Private school choice policies have been enacted and expanded across the United States since the 1990s. By January 2021, 30 states plus the District of Columbia and Puerto Rico hosted 67 distinct private school choice policies. Why have some states adopted and expanded this education reform while others have demurred? Which states are more likely to adopt specific types of private school choice initiatives in the coming years? We present the results of an exploratory empirical analysis examining which state-level political, economic, and educational factors predict past policy decisions regarding the enactment and expansion of private school choice in 49 states from 2000 to 2016. The results from our most preferred statistical model further predict which states are more and less likely to take action towards such policies in subsequent years. The political factors involving Republican control of the governorship and legislature, prevalence of minority students in the K-12 population, and share of private school enrollment in the state prove to be highly predictive factors in school choice adoption. The economic factor of a comparatively low state per-capita GDP also consistently predicts school choice policy adoption in our models.
There is broad consensus across academic disciplines that access to same-race/ethnicity teachers is a critical resource for supporting the educational experiences and outcomes of Black, Hispanic, and other students of color. While theoretical and qualitative lines of inquiry further describe a set of teacher mindsets and practices aligned to “culturally responsive teaching” as likely mechanisms for these effects, to date there is no causal evidence on this topic. In experimental data where upper-elementary teachers were randomly assigned to classes, I find large effects upwards of 0.45 standard deviations of teachers of color on the short- and longer-term social-emotional, academic, and behavioral outcomes of their students. These average effects are explained in part by teachers’ growth mindset beliefs that student intelligence is malleable rather than fixed, interpersonal relationships with students and families, time spent planning for and differentiating instruction for individual students’ needs, and the extent to which teachers lead well-organized classrooms in which student (mis)behavior is addressed productively without creating a negative classroom climate.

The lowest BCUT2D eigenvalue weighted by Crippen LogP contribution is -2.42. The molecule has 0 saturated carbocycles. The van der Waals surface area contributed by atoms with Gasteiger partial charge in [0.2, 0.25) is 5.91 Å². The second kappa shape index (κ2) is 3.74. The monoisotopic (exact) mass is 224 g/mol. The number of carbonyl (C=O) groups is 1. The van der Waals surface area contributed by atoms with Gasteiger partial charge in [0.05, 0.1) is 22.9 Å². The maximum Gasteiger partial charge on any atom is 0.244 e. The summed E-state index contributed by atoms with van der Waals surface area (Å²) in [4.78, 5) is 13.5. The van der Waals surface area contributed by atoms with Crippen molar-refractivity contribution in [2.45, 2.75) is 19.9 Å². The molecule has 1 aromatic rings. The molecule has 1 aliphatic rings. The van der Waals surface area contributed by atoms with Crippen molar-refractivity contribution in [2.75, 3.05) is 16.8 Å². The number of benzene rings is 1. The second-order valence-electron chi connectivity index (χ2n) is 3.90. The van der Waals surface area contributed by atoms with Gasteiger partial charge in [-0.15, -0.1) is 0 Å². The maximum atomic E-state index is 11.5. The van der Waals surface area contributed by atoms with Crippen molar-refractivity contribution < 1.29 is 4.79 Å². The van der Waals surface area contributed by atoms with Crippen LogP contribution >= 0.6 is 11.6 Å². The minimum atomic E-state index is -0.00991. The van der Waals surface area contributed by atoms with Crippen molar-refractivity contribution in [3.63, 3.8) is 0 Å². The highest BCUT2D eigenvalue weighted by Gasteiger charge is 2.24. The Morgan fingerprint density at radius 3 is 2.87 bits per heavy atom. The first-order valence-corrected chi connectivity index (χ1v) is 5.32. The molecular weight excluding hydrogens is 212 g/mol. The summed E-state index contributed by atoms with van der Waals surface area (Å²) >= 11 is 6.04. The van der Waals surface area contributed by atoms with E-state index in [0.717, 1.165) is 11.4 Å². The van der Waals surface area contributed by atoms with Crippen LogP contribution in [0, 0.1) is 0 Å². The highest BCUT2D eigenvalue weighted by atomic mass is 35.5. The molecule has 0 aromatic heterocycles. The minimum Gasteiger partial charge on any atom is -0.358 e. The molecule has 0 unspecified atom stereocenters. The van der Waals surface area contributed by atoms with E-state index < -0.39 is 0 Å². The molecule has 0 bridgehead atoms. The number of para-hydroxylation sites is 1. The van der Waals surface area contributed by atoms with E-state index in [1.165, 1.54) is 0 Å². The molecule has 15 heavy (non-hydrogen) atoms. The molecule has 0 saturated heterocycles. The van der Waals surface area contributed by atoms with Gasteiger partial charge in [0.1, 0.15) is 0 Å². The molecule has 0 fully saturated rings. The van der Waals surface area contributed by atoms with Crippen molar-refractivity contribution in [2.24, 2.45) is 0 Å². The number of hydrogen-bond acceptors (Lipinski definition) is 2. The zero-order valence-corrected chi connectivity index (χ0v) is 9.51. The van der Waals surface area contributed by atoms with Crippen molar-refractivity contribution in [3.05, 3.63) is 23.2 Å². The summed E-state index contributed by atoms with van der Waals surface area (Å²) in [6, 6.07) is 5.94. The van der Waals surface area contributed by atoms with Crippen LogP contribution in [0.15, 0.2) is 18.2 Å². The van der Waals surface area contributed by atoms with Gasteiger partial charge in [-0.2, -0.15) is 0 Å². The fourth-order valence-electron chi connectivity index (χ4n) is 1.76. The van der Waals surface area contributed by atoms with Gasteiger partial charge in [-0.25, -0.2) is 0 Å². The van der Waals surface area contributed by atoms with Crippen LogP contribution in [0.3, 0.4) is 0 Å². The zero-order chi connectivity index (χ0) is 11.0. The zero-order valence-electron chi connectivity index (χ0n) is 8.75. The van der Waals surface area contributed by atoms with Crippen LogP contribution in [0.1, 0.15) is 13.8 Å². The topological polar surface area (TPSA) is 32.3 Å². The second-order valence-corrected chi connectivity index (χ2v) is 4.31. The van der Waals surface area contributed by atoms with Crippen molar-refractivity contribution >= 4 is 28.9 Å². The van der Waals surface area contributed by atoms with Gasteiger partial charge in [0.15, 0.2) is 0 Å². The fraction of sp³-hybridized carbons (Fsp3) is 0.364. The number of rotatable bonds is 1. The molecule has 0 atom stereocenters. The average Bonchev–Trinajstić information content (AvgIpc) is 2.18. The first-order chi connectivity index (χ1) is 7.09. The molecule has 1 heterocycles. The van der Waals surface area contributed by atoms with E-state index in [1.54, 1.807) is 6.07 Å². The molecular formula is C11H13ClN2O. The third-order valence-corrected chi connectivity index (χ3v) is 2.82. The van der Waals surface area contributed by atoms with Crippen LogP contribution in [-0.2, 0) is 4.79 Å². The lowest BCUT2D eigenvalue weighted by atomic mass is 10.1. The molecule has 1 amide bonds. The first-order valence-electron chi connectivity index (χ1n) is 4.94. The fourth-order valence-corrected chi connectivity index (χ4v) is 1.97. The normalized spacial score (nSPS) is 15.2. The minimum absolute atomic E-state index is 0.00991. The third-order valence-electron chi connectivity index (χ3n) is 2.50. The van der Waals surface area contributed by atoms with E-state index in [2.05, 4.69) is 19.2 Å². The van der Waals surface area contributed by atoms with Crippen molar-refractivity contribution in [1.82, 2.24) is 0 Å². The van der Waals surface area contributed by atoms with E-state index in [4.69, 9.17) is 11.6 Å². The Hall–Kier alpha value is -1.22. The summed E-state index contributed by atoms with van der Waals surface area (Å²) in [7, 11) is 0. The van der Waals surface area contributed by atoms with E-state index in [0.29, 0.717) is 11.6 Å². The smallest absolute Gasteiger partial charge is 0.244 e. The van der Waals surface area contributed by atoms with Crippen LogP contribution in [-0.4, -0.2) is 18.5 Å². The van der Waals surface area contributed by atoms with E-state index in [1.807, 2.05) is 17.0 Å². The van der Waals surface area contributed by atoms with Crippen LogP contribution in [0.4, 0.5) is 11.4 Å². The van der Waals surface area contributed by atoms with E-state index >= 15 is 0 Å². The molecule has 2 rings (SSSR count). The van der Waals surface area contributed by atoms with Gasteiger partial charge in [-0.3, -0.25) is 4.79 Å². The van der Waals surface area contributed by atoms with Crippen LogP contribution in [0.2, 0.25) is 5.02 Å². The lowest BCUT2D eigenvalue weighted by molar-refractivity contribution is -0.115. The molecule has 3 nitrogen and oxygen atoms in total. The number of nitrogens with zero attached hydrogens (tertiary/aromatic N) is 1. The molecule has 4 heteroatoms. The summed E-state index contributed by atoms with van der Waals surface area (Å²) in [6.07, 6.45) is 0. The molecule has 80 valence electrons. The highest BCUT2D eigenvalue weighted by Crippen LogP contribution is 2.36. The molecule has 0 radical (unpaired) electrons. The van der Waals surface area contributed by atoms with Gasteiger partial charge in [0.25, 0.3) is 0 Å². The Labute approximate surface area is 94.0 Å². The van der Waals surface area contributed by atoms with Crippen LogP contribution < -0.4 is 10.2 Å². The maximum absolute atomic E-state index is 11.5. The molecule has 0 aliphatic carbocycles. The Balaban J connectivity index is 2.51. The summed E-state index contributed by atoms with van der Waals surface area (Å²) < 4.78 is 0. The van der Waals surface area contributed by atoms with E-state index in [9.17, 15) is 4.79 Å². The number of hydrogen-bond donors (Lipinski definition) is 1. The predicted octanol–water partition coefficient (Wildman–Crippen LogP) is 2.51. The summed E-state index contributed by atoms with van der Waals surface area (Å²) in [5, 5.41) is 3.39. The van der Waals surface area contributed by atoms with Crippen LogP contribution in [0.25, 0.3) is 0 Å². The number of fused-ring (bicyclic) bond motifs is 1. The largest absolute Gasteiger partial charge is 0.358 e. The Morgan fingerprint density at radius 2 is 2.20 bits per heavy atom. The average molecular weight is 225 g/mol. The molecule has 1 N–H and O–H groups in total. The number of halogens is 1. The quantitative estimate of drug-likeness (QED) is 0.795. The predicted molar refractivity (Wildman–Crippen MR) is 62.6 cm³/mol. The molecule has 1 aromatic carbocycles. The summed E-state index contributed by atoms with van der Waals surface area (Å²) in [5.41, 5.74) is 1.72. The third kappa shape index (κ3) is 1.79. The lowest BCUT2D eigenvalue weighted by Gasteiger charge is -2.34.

Principals (policymakers) disagree as to whether U. S. student performance has changed over the past half century. To inform conversations, agents administered seven million psychometrically linked tests in math (m) and reading (rd) in 160 survey waves to national probability samples of cohorts born between 1954 and 2007. Estimated change in standard deviations (sd) per decade varies by agent (m: -0.10sd to 0.27sd, rd: -0.02sd to 0.12sd). Consistent with Flynn effects, median trends show larger gains in m (0.19sd) than rd (0.04sd), though rates of progress for cohorts born since 1990 have increased in rd but slowed in m. Greater progress is shown by students tested at younger ages (m: 0.31sd, rd: 0.08sd) than when tested in middle years of schooling (m: 0.17sd, rd: 0.03sd) or toward end of schooling (m: 0.06sd, rd: 0.02sd). Young white students progress more slowly (m: 0.28sd, rd: 0.09sd) than Asian (m: 46sd, rd: 0.28sd), black (m: 0.36sd, rd: 0.19sd) and Hispanic (m: 0.29sd, rd: 0.13sd) students. These ethnic differences generally attenuate as students age. Young students in the bottom quartile of the SES distribution show greater progress than those in the top quartile (difference in m: 0.08sd, in rd: 0.15sd), but the reverse is true for older students. Moderators likely include not only changes in families and schools but also improvements in nutrition, health care, and protection from contagious diseases and environmental risks. International data suggest that subject and age differentials may be due to moderators more general than just the United States.